DCSIMG

UK referendum on EU could ‘damage’ Scotland

Nicola Sturgeon. Picture: PA

Nicola Sturgeon. Picture: PA

  • by TOM PETERKIN
 

Nicola Sturgeon has warned that the UK’s “collision course” with the European Union is creating “damaging uncertainty” and putting Scottish jobs at risk.

In a speech in Dublin to the British Irish Chamber of Commerce, she said Scotland benefited from being part of Europe, and that the EU had created and safeguarded some 64,000 Scottish jobs in the past ten years.

She argued that if Scotland was an independent member state, it would be much better placed to protect the national interest.

The Deputy First Minister spoke out following David Cameron’s promise of an in-out referendum on Britain’s EU membership some time after 2015 if the Tories win that year’s election.

But Labour said she showed “incredible hypocrisy”, given she was part of a government that has delayed the independence referendum to 2014.

At yesterday’s event in Dublin’s Aviva Stadium, Ms Sturgeon underlined her view that it was “overwhelmingly” in the interests of an independent Scotland to be in the EU.

She said: “We are in no doubt that the single EU market continues to be, as it has been in the past, a driver of economic recovery, growth and jobs going forward.

“In recent days, it has become clear that the UK government could be on a collision course with the EU over the terms of her membership, and it is no longer fanciful to consider as real the possibility that the UK is heading out of the EU. Let me state emphatically that this is not a journey that the Scottish Government wishes Scotland to be a part of, nor one that I believe would be supported across the Scottish business community or wider civic society.

“But it is a position that brings with it considerable uncertainty and one that could damage Scotland’s EU interests and influence, and deter foreign investors from investing in our economy.”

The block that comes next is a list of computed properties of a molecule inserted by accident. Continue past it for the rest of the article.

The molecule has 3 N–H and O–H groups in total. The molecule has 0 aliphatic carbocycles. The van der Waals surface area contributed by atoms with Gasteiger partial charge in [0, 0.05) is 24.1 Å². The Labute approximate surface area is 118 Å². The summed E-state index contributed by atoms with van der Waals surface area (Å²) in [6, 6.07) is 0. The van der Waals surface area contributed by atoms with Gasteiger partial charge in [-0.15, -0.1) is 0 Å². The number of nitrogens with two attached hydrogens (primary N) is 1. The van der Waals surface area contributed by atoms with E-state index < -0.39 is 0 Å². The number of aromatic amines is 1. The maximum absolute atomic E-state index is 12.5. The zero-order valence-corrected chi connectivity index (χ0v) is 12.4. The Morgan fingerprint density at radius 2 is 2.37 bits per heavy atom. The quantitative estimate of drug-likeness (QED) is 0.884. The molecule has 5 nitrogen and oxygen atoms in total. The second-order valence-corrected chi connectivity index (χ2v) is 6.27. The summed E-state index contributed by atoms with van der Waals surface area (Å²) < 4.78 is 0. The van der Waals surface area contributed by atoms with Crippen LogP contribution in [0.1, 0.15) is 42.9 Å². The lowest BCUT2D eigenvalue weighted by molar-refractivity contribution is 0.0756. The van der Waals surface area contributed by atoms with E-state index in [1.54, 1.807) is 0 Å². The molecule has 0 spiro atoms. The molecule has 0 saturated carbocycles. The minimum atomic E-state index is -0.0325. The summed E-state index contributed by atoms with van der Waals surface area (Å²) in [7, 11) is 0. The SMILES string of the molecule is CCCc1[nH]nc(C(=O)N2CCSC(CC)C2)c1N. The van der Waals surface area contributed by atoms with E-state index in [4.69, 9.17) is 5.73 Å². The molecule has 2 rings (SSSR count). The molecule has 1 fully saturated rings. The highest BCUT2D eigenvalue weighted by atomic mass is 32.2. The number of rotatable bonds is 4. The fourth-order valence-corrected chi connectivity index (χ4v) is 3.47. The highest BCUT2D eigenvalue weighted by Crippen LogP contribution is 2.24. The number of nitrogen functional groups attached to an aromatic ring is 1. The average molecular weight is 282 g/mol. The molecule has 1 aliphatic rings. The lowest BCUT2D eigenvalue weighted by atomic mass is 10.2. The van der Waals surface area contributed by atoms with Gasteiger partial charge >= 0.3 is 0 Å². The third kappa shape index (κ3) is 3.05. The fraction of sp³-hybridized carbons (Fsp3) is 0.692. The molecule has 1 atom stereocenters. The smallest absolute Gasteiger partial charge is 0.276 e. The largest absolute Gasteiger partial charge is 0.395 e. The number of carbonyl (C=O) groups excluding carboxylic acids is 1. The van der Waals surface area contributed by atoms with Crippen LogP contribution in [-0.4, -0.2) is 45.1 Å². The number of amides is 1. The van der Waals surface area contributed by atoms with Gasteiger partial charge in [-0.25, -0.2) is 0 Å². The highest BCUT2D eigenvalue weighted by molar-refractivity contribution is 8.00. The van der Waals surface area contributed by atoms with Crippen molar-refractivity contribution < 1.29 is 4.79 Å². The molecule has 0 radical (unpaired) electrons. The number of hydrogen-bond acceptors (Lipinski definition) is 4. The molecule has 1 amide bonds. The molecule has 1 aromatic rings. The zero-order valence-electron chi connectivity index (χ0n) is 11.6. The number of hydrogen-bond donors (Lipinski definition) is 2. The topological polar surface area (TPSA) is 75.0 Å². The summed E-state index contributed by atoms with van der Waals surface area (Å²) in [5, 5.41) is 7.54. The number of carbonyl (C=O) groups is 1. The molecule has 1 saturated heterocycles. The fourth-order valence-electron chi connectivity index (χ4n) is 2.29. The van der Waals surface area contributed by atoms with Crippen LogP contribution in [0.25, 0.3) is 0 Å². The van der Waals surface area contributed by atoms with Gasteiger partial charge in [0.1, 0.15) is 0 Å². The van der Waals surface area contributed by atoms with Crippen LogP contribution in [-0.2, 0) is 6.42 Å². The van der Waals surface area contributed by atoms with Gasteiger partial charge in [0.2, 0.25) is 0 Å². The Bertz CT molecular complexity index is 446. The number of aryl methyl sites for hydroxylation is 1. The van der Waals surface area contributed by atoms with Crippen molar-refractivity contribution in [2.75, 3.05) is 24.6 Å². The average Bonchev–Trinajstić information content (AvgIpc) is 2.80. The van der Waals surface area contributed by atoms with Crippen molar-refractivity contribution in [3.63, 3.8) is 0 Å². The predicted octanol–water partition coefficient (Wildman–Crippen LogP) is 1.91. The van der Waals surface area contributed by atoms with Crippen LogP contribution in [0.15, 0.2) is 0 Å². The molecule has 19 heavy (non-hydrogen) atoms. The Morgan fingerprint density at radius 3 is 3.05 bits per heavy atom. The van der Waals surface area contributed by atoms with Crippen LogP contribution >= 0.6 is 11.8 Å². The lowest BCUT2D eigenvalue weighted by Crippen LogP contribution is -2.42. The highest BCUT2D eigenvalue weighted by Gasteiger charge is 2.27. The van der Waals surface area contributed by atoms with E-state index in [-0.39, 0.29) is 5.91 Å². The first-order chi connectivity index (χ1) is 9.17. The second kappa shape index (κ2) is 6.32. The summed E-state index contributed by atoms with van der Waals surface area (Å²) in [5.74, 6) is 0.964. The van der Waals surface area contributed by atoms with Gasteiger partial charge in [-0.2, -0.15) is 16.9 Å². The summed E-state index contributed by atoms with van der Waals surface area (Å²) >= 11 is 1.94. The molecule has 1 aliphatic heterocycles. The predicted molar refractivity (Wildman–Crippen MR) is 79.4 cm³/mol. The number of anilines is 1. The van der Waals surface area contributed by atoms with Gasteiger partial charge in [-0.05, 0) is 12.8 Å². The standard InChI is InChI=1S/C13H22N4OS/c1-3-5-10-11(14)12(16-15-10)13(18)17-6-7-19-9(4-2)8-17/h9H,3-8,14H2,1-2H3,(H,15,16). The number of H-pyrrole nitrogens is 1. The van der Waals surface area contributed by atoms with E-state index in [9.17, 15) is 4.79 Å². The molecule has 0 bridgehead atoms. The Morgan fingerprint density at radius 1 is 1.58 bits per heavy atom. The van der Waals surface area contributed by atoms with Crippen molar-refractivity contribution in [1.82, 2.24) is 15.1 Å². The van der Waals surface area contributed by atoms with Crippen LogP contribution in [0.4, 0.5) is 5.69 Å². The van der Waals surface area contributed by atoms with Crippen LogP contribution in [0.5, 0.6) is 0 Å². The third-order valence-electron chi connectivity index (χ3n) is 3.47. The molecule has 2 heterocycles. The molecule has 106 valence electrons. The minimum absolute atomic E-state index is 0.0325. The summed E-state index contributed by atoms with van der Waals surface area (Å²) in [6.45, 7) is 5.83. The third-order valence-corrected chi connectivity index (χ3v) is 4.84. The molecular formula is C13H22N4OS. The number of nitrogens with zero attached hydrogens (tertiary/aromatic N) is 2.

It was, she added, “a misguided policy that threatens tens of thousands of jobs in Scotland”.

But her attempt to put the economic case for independence within the EU was dealt a blow when Ireland’s European affairs minister, Lucinda Creighton, said an independent Scotland would have to apply for EU membership, saying there were “legal constraints”.

She said: “If Scotland were to become independent, Scotland would have to apply for membership and that can be a lengthy process, as we see even with the very advanced and well-integrated countries like Iceland, where I’ve just come from.”

Labour MSP James Kelly said: “This is deeply embarrassing for Nicola Sturgeon on her away day to Dublin.”

Patricia Ferguson, Scottish Labour’s constitutional spokeswoman, said: “Nicola Sturgeon is showing incredible hypocrisy by claiming a referendum on Europe is causing uncertainty when she makes Scots wait three years to have their say on staying in the UK.

“How can threatening to leave one union – the UK – be good for Scottish investment, as Alex Salmond has repeatedly claimed, but holding a referendum on Europe creates uncertainty? Her lack of self-awareness is astonishing.

“The SNP cannot even guarantee if a separate Scotland would be a member of the EU.”

 

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